Faith-based populism is an abuse of religion

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by Hans Dembowski

We must choose between the SDGs and a world of bloodshed

Late last week, I listened to a radio interview that is still on my mind. The interviewee was Alexander Görlach, a German intellectual who is currently teaching as a visiting professor at Harvard University. The topic was how populist leaders are abusing faith affiliations for their authoritarian politics.

A transcript (in German) is available on the public broadcaster’s website. Görlach made several points that I agree with, as well as some I profoundly disagree with. Let’s start with the first.

Görlach argued that many authoritarian leaders claim to be representing their nation’s religious faith. Examples included the PIS government in Poland, the BJP government in India as well as Vladimir Putin in Russia and Donald Trump in the USA. He added that right wing and centre-right groups in other countries too are reclaiming religious identities, including in Britain or Germany, where the Christian churches do not have much impact on people’s daily lives anymore. This is certainly true.

He added that manipulating feelings this way is not based on deep religious sentiment, but merely about identity politics. They rally people who believe they belong to an endangered group that deserves special rights. Poland was a striking example of politics clashing with religious principles. The PIS government never tires of emphasising the Catholic faith, but does not at all go along with what Pope Francis says about the need to welcome refugees. This Catholic government is constantly denouncing the Vatican.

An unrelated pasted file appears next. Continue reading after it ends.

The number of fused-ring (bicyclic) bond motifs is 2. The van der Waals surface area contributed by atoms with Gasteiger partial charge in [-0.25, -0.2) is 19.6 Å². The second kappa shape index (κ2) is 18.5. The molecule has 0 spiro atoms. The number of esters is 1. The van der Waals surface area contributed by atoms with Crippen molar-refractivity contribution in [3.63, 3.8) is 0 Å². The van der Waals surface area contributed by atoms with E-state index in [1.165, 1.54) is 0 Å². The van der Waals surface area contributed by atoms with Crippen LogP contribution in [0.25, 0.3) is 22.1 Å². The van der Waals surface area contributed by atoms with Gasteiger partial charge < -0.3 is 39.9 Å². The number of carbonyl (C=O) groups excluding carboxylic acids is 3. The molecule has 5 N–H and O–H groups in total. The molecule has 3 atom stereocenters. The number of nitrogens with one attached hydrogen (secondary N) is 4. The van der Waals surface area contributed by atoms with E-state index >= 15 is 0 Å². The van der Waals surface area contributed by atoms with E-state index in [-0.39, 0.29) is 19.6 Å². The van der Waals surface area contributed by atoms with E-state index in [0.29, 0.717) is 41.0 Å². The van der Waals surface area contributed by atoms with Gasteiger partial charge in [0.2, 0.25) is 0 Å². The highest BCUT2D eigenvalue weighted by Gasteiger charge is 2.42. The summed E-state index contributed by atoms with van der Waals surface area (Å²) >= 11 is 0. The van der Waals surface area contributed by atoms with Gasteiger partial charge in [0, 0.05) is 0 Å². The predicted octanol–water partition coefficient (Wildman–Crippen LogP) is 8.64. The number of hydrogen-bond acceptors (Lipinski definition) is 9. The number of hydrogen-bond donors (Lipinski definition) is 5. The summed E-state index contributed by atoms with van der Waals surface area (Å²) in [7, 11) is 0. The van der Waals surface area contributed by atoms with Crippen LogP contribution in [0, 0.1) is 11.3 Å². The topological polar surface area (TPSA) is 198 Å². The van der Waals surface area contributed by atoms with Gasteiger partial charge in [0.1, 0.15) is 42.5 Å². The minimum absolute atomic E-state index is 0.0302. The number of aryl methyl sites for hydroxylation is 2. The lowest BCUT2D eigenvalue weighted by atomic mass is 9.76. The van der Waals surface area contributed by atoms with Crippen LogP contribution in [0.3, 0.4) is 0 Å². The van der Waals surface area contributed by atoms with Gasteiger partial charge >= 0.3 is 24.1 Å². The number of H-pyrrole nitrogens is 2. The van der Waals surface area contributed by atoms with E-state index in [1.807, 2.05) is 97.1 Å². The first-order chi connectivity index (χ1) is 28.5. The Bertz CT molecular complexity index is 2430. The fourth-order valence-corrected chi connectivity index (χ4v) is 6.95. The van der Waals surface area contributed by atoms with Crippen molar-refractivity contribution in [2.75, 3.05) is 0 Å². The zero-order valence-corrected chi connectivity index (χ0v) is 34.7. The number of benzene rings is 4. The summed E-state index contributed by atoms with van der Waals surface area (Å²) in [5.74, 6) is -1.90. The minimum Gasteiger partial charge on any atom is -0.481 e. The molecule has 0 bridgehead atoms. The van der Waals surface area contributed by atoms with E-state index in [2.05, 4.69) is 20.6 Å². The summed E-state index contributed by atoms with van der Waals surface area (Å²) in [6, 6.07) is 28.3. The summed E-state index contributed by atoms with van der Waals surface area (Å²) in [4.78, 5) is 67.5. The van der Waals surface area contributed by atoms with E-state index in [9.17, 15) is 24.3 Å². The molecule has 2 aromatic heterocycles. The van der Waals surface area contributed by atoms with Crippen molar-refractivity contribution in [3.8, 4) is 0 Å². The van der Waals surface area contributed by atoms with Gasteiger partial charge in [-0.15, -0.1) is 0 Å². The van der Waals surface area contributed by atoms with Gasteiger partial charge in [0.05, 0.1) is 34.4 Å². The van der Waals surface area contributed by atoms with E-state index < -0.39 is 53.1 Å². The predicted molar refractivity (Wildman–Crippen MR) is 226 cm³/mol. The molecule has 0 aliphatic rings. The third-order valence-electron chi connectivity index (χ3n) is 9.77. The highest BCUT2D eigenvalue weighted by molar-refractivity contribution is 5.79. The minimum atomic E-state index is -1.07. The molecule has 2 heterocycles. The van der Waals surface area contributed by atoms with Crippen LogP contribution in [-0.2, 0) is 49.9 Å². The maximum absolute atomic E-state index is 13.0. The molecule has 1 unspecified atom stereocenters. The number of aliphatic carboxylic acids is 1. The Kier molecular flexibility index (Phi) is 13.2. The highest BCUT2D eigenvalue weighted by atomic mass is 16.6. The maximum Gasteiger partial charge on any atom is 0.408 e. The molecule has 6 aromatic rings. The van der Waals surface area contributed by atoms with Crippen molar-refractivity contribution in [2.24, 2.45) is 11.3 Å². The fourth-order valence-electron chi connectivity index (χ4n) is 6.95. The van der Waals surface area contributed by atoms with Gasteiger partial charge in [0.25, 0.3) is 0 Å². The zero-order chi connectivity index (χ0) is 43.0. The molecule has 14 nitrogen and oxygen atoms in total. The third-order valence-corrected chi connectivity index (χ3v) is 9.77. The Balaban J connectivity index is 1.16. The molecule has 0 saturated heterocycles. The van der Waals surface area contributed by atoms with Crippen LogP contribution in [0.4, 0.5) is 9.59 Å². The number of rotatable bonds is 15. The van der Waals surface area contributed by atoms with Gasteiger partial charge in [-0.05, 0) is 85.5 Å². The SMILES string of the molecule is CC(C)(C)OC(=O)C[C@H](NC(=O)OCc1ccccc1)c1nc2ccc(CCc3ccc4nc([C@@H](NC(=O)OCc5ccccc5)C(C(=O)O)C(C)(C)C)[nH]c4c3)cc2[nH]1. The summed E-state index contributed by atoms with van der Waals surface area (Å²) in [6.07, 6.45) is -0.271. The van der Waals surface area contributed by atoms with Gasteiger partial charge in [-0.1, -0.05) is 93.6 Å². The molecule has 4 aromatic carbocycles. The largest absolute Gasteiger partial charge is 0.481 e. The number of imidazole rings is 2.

Görlach similarly mentioned that Trump enjoys the support of evangelical Christians in the USA even though he has never lived according to their moral principles, and for many decades didn’t even pretend he did. It is true, of course, that the Evangelicals, who were always upset about former President Bill Clinton’s philandering and even want to impeach him because of an affair with an intern, turn a blind eye to Trumps alleged sexual excesses today. They don’t want them to be discussed, so they don’t want them to be investigated either.

Görlach also mentioned that Prime Minister Narendra Modi’s claim to represent the Hindu nation in a country with 200 million Muslims is deeply divisive. That is correct, but the scenario actually is even more peculiar. The term Hindu was invented by the British colonial power. It struggled to understand the vast complexity of Indian religions, and coined a single word for all the different strains of belief that are rooted in Vedas and Upanishads, ancient religious scriptures. However, only Brahmins knew these writings, and their belief system blended into a multitude of regional traditions and rituals. Brahmin theology helped to divide society into a hierarchical order of many segmented casts. Modi’s propaganda according to which Hindu culture is finally reasserting itself to play a role in the world stage is actually a modern-day ideology that lacks roots in ancient history.

These facts bear repetition. It needs to be set again and again that populist manipulations of religious identities is not an expression of true religious faith. I agree with Görlach, whose blog is called “save liberal democracy” that agitation of their kind is irresponsible and dangerous. To judge by what he said in the interview, however, I fear that he makes them look more powerful than they actually are.